Greek Vase in the shape of a Doe
Period: 5th-4th Century B.C.
Material: Greek Ceramic
Dimensions: Height: 13.1 cm
Ex-English private collection, 1970’s – 1980’s Ex-American private collection, 1990’s.
This rare vase has a circular ribbon handle, a neck for filling the vessel attached to the back and a straight sided, cylindrical tube modeled onto the hindquarters. It is completely intact with the colors almost entirely preserved. Although the precise use of this vase is unknown, it is certain that this vase would have been used to hold and dispense small quantities of liquid: perhaps, as is theorized for the gutti and for other plastic vases modeled in the shape of animals, it was used as an infant’s feeding-bottle.
The doe is seated with its four legs folded underneath the body and resting directly on the ground. In spite of the seemingly relaxed position, the clayworker who modeled the animal with its straight neck, head turned slightly to the left and the pricked asymmetrical ears succeeded in portraying the constantly alert state of deer in a very realistic fashion.
The body is cylindrical with very light modeling to indicate the muscles of the hindquarters, the stomach, the shoulders and the neck. Black paint is used for the rendering of the hide (small even dashes for the spots, a continuous line for the back) and for the details of the muzzle, which was first modeled and then painted (eyes, ears, nostrils, mouth). The small tail is triangular. This piece possesses good parallels from the Italiote world and especially from Sicily, from where a number of vases modeled in the shape of different animals seated on their folded legs are known (cows, rams, horses): sometimes their bodies are simply cylinders without any indications of musculature.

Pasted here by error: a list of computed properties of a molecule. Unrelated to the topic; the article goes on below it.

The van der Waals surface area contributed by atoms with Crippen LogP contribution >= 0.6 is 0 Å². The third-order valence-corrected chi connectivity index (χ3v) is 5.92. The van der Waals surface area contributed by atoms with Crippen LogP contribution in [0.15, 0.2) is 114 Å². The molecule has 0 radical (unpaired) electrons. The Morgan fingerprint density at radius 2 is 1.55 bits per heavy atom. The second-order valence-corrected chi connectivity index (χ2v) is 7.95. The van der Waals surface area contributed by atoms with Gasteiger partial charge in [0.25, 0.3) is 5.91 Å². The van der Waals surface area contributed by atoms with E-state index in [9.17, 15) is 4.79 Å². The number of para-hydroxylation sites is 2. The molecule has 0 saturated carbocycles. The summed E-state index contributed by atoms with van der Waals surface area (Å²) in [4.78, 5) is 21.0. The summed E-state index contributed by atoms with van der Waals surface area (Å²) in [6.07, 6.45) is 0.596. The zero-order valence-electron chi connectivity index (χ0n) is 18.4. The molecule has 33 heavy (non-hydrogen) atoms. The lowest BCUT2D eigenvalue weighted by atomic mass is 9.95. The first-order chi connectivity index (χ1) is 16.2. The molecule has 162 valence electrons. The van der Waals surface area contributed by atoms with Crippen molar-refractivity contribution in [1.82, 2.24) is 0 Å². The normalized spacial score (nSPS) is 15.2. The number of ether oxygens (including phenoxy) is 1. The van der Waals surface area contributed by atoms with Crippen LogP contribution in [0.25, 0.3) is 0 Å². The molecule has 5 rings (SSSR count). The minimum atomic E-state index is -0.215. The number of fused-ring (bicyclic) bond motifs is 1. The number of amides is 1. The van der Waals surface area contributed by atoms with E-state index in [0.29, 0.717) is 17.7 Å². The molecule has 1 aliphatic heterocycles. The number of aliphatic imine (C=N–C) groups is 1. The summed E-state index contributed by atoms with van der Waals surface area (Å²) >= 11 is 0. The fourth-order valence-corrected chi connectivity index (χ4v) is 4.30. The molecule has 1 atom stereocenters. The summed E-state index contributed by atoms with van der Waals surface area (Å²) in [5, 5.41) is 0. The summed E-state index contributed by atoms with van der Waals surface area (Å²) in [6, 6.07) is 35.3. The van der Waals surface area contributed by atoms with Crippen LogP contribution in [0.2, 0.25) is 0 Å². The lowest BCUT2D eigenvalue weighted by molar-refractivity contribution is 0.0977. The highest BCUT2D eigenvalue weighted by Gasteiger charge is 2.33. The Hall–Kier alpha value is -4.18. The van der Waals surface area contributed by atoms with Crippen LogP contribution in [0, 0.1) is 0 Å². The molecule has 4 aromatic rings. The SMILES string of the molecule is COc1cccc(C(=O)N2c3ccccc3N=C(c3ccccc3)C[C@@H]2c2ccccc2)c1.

As is portrayed in numerous images of hunts painted on ceramics, deer were omnipresent in the woods of ancient Greece. In classical mythology, the doe is the sacred animal of Artemis (the doe of Cyrene that Heracles captures during his third labor was also an animal dedicated to the goddess of the hunt and the wild), a particularly important goddess in the lives of women, since she protected girls and young women, whom she accompanied until marriage, which is said to be their true entry into the social life of the polis. In the Classical period, red figure vases sometimes represented does accompanying women in the domestic sphere, like a pet.
Encyclopédie photographique de l’art, Le Musée du Louvre, Les vases grecs IV, n. 22, Paris, 1938, pl. 64.
KOZLOFF A., Animals in Ancient Art, From the L. Mildenberg Collection, Cleveland, 1981, pp. 145-146, nn. 123-124.
KOZLOFF A.P., More Animals in Ancient Art from the L. Mildenberg Collection, Cleveland, 1986, pp. 22-24, n. 78.
On the use of these vessels:
PADGETT J.M. et al., Vase-Painting in Italy, Red-Figure and Related Works in the Museum of Fine Art, Boston, 1993, p. 187, n. 106.